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98 Million TikTok Followers Can’t Be Wrong

Collab day at Clubhouse Beverly Hills was scheduled to start at 2 p.m., but that time came and went and the mansion was still as sleepy as a college dorm on Saturday morning. In one of the house’s four living rooms, an enormous oil painting of George Washington loomed over a pale leather couch. A whiteboard listed ideas for future TikTok videos: shooting range, wine tasting, go-karts, Joshua Tree. Outside, by the sparkling pool, the lawn was studded with statues of Greek gods and human-size hamster balls.
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I spoke with Ahlyssa this fall, when much of California was on fire and Trump was once again threatening to ban TikTok. Terms of a potential deal with Oracle got more convoluted by the day. Ahlyssa told me that she wasn’t following the story too closely. She had been on TikTok for only a year and a half, but she was already nostalgic for the old days, before posting was her job, before all of her friends were influencers. Back then, she would scroll through her FYP and see all sorts of different people doing all sorts of different things. Back then, the app had felt like an engine of surprise and delight—anything could happen, anyone could blow up. Now it felt like the same people over and over again: Charli, Hype House, Addison, Sway House. She loved them all, but maybe it would be good if everyone had to start fresh. “TikTok is the platform I started on,” she said, “but I’m ready for the next one.”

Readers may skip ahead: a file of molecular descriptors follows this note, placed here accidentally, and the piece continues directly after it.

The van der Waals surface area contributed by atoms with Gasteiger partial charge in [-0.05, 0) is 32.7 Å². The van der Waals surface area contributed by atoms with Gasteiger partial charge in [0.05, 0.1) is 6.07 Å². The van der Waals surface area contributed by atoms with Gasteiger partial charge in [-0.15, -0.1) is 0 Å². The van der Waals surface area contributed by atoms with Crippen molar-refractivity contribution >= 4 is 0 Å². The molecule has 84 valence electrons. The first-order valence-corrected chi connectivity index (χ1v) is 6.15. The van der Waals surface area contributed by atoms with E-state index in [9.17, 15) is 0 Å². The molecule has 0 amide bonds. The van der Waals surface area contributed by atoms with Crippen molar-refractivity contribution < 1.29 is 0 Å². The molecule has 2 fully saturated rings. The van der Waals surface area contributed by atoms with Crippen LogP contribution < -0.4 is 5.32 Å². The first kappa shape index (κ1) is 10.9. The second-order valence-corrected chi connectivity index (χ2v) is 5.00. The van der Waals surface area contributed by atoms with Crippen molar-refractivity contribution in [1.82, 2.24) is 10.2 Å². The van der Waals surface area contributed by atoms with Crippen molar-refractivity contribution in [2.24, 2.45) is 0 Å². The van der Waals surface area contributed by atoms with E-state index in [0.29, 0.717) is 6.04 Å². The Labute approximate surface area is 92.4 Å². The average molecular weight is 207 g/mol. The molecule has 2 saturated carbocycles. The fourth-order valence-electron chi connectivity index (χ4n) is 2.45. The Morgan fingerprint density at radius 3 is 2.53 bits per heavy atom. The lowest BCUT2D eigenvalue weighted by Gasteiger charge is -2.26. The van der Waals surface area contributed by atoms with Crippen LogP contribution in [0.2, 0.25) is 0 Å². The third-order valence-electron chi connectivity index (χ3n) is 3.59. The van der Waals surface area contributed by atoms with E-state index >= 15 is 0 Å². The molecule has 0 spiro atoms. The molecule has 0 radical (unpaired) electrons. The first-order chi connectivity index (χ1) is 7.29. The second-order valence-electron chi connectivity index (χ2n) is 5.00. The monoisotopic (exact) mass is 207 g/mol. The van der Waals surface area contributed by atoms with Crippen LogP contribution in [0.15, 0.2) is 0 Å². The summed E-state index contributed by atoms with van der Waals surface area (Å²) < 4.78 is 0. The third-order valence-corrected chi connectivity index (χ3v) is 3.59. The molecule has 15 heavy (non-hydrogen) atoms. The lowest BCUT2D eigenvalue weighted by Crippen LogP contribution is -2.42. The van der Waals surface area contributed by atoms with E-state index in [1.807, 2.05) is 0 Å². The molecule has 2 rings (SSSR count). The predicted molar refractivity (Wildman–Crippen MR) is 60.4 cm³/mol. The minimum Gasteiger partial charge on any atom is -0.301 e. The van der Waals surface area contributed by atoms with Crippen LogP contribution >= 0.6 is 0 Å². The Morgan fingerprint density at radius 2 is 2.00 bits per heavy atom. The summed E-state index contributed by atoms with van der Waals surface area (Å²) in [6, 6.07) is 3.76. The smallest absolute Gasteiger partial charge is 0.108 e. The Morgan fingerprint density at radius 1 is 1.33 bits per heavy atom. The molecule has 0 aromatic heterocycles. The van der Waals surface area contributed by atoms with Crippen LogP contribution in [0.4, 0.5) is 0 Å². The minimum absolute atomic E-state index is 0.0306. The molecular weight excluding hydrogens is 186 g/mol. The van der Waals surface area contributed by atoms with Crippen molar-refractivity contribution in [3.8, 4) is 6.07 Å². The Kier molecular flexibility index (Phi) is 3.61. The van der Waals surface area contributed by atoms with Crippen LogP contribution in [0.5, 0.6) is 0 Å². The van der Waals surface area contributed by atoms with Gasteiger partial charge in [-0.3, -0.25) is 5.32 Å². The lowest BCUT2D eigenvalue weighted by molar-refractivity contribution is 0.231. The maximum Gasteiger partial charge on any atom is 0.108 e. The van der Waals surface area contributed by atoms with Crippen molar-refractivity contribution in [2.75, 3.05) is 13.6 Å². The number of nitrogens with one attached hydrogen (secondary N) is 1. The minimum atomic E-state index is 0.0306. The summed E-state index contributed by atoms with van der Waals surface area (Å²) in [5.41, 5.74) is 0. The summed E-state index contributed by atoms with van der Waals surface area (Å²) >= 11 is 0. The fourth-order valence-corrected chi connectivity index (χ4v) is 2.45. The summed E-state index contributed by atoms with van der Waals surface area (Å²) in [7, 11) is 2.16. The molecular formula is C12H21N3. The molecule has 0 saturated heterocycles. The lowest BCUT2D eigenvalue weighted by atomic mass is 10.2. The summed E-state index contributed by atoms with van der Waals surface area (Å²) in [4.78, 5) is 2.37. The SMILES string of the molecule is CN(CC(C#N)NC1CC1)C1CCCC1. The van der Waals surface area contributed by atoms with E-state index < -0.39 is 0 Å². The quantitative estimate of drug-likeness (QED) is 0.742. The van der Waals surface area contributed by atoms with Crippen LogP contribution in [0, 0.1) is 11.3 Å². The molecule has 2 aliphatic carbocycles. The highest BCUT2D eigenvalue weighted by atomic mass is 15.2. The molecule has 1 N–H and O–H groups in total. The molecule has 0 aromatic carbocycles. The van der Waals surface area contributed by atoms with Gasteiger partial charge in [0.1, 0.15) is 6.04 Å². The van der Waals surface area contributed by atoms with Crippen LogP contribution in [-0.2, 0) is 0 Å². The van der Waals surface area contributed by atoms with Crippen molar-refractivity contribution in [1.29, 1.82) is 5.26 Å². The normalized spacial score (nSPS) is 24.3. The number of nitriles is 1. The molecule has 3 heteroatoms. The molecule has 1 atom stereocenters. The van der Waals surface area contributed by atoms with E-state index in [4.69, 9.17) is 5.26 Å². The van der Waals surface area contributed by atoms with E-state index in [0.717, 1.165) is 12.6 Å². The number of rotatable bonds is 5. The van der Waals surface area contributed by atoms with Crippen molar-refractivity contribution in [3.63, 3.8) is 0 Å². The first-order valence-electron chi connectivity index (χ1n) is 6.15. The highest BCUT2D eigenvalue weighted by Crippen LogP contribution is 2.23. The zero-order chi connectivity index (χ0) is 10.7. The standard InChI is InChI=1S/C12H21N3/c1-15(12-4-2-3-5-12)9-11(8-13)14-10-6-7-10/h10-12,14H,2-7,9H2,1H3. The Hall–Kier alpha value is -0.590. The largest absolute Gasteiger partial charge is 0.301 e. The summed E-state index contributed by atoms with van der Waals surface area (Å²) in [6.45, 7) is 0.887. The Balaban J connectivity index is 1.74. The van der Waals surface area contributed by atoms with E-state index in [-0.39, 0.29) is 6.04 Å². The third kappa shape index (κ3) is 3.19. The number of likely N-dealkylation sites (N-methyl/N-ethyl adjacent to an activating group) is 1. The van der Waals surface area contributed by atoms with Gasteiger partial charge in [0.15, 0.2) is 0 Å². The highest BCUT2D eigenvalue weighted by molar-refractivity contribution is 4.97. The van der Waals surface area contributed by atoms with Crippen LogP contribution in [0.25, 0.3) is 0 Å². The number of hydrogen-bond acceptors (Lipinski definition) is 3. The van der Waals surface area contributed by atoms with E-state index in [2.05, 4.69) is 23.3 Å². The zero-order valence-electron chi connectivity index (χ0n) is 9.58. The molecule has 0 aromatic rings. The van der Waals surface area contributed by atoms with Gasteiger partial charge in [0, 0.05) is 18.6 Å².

How a 16-year-old from suburban Connecticut became the most famous teen in America

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